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Work/Life English

D-12.15 Use Words, Phrases & Clauses to Modify or Describe Nouns & Pronouns

D-12.15 Use Words, Phrases & Clauses to Modify or Describe Nouns & Pronouns

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Unit 7: Adjectives: Words, Phrases, Clauses (“Witness”) of the Original Scenario Volume Three: English Grammar in Context, pages 84-95

12 pages

Who It’s For: (Teachers & Helpers of) Advanced Grammar & Style Promoters Reading to Describe Things, Scenes, & Situations with Precision & Style

Why It’s Useful: Though perhaps secondary to Asking & Answering, Explaining, and  Advising, Describing is also a useful linguistic function. This old-fashioned, black and white, grammar segment employs the activity of “close observation” to present, practice, and assess ability in the use of describing words, noun phrases, and adjective clauses.  

What You’ll Do: 

[1] Use the visual Scenario: Witness, study the “accident scene.” While marking the  Comprehension statements True or False, notice the use of words, phrases, and clauses to describe the picture with accuracy.  

[2] Understand Grammar Explanation 2: Adjectives in Noun Phrases, noting their word order. In Exercise 2a, use given + other adjectives to tell a Picture Story about the action. After Grammar Box 3: Adjectives After Linking Verbs, continue with 3a., reports by other “Witnesses.” In 4-4b: Adjectives After Nouns & Pronouns, learn how to arrange describing words for places, times, space in sentences after nouns ; 4c and 4d clarify the use of Object Complements (predicate expressions that refer to direct objects). Prove your descriptive abilities in 5. “Talking It Over.”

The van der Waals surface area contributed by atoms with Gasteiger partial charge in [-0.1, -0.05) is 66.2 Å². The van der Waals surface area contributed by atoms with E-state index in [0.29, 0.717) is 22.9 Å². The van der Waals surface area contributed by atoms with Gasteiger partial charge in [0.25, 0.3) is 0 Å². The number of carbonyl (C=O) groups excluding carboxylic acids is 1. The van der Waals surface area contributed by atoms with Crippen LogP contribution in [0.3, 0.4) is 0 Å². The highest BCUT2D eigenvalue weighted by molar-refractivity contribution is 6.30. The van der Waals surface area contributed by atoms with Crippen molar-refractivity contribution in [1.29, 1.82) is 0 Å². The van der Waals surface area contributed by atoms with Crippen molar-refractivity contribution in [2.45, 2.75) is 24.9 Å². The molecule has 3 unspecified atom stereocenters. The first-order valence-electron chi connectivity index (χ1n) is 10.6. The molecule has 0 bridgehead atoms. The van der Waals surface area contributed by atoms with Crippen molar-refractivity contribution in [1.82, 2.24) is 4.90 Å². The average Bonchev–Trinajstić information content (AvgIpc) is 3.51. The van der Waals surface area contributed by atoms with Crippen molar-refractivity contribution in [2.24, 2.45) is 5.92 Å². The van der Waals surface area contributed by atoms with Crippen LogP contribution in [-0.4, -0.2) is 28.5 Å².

[3] Sections 6-6d cover “Adjective Clauses.” In Sections 6-6a, learn to use who, that, and which to start syntactic constructions that add info about preceding nouns or pronouns.  In 6b-6c, do the same with who(m), that, and which as Object Pronouns. In 6d-6e, practice using where (“at/in which”), when (“at the time that”), and whose as relative pronouns for adverbs and possessives.  Then in 6e-6f, become aware of the difference between “Essential” and “Non-Essential” Adjective Clauses. Demonstrate your understanding by rewriting “Robbery Reports.”

[4] Section 7, “Summary of Adjectives,” reviews eight sentence patterns. In 7a, show that you can utilize all of these effectively by completing a story.

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